How to Create a Shareable Album for Your Artist Profile
Updated: Feb 1
Thank you for supporting the Guild! For $20 a year, you have the option to have an Artist's Profile on our site, which is like an interactive digital business card. All you have to do is fill out the form we sent to you and include a link to the pictures you'd like for us to display. If you've never made an online photo album before, this guide will show you how.
Step 1: Create a free Flickr account.
Go to flickr.com and follow the instructions to create an account. Since Flickr is affiliated with Yahoo, you will be asked to create a Yahoo account. It'll only take a few minutes to set up, and if you already have a Yahoo mail account, you can skip the account creation step and just log in with the information you already have.
Step 2: Use the File Uploader
Once you're logged in to your account, click the icon indicated in the image below.
Then, click "choose photos and videos to upload" and navigate through your computer's folders to find the images you want. Choose high-quality images to make your artwork really shine- .png files are preferred. If you don't have digital images of your artwork yet, skip to the bottom of this post where I'll link to great articles explaining different ways to photograph different types of art. You may choose up to six images. Can't decide which pieces you should choose? Read this post for a guide that may help you.
Once you've selected your pictures, you'll see this screen. Click the "upload photos" button and wait for them to upload. Note: make sure the pictures are set to "public" so that we'll be able to see them.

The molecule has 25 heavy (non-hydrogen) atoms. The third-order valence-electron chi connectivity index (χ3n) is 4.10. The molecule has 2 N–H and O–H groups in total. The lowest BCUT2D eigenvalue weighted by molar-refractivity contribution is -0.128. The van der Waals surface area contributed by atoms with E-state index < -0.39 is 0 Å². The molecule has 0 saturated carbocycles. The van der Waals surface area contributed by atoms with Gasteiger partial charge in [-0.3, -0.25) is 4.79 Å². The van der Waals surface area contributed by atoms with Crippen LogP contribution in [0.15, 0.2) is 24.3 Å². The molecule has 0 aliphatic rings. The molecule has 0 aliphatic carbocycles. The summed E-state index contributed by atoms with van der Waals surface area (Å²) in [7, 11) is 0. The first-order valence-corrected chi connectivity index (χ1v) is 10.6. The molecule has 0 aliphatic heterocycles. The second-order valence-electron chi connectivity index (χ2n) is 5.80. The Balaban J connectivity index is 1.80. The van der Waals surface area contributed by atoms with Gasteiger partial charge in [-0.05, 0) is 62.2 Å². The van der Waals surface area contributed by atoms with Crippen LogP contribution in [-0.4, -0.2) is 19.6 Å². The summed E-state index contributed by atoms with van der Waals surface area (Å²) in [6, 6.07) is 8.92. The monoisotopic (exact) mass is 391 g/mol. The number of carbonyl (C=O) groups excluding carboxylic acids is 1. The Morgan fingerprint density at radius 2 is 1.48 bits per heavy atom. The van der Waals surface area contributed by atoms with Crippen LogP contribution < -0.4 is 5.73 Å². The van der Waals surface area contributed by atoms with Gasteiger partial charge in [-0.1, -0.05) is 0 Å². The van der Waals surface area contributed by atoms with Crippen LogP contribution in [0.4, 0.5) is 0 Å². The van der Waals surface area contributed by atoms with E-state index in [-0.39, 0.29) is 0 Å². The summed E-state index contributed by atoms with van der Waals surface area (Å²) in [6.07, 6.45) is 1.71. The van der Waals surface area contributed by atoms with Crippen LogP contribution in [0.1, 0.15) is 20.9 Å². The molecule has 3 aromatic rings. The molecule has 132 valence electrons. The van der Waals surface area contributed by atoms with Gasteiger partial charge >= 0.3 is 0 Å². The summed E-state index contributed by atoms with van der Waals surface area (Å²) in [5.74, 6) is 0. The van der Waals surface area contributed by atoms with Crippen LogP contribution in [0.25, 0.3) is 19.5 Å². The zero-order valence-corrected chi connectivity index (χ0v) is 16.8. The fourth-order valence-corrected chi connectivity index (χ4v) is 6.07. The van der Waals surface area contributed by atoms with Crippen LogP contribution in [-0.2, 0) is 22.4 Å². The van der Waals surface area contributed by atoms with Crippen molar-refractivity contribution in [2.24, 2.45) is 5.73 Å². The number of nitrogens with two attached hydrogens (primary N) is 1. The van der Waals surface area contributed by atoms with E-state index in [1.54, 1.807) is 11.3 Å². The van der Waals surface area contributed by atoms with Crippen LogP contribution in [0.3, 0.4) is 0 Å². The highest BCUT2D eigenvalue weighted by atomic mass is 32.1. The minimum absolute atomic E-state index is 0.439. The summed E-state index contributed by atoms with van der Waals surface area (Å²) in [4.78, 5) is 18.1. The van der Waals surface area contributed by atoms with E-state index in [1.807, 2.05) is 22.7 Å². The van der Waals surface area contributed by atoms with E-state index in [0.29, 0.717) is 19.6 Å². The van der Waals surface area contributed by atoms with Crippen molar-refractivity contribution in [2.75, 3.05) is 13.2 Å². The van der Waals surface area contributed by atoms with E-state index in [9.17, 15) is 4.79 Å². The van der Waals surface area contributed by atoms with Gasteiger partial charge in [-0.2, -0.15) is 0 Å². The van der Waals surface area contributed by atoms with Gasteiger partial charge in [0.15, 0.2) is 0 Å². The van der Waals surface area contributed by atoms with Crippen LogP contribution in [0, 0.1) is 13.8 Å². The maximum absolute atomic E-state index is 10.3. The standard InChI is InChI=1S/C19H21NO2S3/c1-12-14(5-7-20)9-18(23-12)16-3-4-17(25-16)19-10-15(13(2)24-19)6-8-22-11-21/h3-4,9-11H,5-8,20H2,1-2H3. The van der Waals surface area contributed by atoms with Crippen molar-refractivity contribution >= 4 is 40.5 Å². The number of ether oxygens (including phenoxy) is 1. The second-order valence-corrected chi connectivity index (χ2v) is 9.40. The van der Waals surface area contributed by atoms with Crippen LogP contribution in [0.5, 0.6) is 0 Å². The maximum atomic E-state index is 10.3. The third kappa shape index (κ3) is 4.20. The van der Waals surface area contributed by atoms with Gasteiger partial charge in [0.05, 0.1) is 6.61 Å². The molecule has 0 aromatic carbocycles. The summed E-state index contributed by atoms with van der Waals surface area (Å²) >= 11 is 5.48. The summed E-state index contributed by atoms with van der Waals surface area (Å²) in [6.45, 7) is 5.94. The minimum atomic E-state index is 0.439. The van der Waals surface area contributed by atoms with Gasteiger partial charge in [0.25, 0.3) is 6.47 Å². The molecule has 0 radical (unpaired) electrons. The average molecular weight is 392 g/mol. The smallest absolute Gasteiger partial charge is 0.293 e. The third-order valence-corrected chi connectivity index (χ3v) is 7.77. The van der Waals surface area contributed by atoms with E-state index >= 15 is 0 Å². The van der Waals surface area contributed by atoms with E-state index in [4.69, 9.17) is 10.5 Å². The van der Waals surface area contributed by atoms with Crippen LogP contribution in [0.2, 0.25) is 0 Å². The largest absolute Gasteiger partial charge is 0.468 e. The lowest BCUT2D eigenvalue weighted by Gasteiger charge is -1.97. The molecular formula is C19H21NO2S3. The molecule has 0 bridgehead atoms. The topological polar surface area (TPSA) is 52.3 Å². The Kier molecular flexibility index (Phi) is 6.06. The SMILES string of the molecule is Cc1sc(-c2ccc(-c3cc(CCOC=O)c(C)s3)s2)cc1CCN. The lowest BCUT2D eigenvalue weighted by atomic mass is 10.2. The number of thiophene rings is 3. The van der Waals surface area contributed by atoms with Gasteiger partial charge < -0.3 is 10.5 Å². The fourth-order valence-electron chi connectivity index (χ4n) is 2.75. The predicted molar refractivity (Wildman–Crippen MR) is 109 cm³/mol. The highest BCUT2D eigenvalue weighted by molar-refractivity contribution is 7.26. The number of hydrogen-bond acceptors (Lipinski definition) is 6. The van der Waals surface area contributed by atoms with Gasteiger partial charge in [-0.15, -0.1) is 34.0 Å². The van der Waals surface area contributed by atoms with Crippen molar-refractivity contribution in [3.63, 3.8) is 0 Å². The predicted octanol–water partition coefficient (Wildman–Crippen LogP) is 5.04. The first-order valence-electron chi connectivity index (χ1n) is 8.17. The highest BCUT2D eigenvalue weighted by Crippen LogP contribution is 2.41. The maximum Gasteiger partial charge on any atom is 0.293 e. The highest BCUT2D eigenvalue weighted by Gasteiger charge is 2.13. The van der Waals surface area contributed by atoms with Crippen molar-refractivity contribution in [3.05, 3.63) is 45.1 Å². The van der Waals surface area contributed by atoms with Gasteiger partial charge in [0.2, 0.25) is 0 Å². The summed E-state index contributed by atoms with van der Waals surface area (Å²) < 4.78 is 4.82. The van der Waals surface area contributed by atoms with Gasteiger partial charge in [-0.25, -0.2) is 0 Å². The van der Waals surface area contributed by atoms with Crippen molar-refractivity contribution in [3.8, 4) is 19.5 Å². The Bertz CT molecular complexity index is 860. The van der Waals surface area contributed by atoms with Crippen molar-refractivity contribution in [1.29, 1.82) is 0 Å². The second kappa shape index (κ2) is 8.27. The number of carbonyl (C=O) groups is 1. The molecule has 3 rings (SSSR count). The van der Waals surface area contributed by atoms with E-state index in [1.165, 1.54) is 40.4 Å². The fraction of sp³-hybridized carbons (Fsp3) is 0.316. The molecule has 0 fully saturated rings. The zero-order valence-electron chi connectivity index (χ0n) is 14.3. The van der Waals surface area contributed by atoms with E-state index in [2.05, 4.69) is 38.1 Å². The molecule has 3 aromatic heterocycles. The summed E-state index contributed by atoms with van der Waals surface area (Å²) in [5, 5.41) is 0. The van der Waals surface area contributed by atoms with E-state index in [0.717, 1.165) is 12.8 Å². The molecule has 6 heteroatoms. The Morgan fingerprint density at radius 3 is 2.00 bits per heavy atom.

Pictures will be set to "Public" by default, so just click "upload."
Step 3: Add titles and descriptions to you artwork.
Once the uploads are finished, you'll be taken to your Photostream. If this is the first time you've used Flickr, then you don't need to worry about organizing your pictures into an album. However, we're not finished yet- your pictures need titles and descriptions! To edit your pictures' info, click on them.
Once you click on a picture, you'll see this screen. Scroll down.
Mouse over the section indicated below and click the indicated icon that looks like a pencil and paper.
Type the artwork's title into the top bar and the description into the box, then click "Done." Try to keep your description to 150 words or less to save space on the page. Also, according to this article, art patrons start to lose interest after 150 words!
Audience engagement researchers at museums have found that visitors lose interest in wall labels after 150 words. Our philosophy for artist bios is to leave your reader wanting more by limiting your word count to ~120 words. At most, a reader should take away one or two key points.
Step 4: Link us to your pictures.
Go back to the Photostream and copy the URL. Then paste it in the appropriate section of the form.
And now you're done! Thank you so much for supporting us!
Here are some additional resources that may interest you:
Apple and Android smartphones from the past five years and newer have built-in cameras that rival point-and-shoot digital cameras. Here's a guide for photographing artwork using a phone and here's a guide specifically for 3-D art.
If your phone camera isn't very good, here's a guide for photographing artwork using a digital camera and no special equipment.
I'd like to take this opportunity to plug my favorite open-source camera app. It lets you shoot in 4K UHD and real HDR! (Android only)